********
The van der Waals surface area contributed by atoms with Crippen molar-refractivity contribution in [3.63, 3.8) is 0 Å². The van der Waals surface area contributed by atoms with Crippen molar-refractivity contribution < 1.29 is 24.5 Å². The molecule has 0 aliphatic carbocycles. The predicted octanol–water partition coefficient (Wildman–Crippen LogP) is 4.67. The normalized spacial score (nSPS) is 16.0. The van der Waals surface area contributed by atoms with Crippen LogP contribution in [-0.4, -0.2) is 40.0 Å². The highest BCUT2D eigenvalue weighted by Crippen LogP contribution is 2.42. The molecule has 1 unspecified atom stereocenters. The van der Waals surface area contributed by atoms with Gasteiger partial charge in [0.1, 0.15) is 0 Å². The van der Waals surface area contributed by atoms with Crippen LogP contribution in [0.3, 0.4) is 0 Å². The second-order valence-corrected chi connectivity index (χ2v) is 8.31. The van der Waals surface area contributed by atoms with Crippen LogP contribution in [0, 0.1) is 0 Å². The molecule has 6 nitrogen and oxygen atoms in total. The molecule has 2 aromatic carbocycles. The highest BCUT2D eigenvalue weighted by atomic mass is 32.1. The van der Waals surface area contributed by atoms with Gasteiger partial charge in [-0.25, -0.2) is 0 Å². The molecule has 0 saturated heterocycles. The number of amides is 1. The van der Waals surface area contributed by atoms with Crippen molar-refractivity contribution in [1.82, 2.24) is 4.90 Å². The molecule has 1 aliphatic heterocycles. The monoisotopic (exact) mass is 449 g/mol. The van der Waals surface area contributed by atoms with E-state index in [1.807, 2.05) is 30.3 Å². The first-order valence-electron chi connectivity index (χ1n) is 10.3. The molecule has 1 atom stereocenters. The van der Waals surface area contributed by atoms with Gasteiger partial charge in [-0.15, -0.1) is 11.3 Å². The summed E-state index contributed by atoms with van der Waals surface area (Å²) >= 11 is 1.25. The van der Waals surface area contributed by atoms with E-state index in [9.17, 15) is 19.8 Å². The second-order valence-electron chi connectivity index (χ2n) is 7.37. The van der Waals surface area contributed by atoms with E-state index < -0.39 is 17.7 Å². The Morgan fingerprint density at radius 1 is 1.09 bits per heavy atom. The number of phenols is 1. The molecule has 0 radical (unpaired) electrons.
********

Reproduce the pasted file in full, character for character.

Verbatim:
The van der Waals surface area contributed by atoms with Crippen molar-refractivity contribution in [3.63, 3.8) is 0 Å². The van der Waals surface area contributed by atoms with Crippen molar-refractivity contribution < 1.29 is 24.5 Å². The molecule has 0 aliphatic carbocycles. The predicted octanol–water partition coefficient (Wildman–Crippen LogP) is 4.67. The normalized spacial score (nSPS) is 16.0. The van der Waals surface area contributed by atoms with Crippen LogP contribution in [-0.4, -0.2) is 40.0 Å². The highest BCUT2D eigenvalue weighted by Crippen LogP contribution is 2.42. The molecule has 1 unspecified atom stereocenters. The van der Waals surface area contributed by atoms with Gasteiger partial charge in [0.1, 0.15) is 0 Å². The van der Waals surface area contributed by atoms with Crippen LogP contribution in [0.3, 0.4) is 0 Å². The second-order valence-corrected chi connectivity index (χ2v) is 8.31. The van der Waals surface area contributed by atoms with Crippen LogP contribution in [0, 0.1) is 0 Å². The molecule has 6 nitrogen and oxygen atoms in total. The molecule has 2 aromatic carbocycles. The highest BCUT2D eigenvalue weighted by atomic mass is 32.1. The van der Waals surface area contributed by atoms with Gasteiger partial charge in [-0.25, -0.2) is 0 Å². The molecule has 0 saturated heterocycles. The number of amides is 1. The van der Waals surface area contributed by atoms with Crippen molar-refractivity contribution in [1.82, 2.24) is 4.90 Å². The molecule has 1 aliphatic heterocycles. The monoisotopic (exact) mass is 449 g/mol. The van der Waals surface area contributed by atoms with E-state index in [1.807, 2.05) is 30.3 Å². The first-order valence-electron chi connectivity index (χ1n) is 10.3. The molecule has 1 atom stereocenters. The van der Waals surface area contributed by atoms with Gasteiger partial charge in [-0.15, -0.1) is 11.3 Å². The summed E-state index contributed by atoms with van der Waals surface area (Å²) >= 11 is 1.25. The van der Waals surface area contributed by atoms with E-state index in [9.17, 15) is 19.8 Å². The second-order valence-electron chi connectivity index (χ2n) is 7.37. The van der Waals surface area contributed by atoms with E-state index < -0.39 is 17.7 Å². The Morgan fingerprint density at radius 1 is 1.09 bits per heavy atom. The number of phenols is 1. The molecule has 0 radical (unpaired) electrons.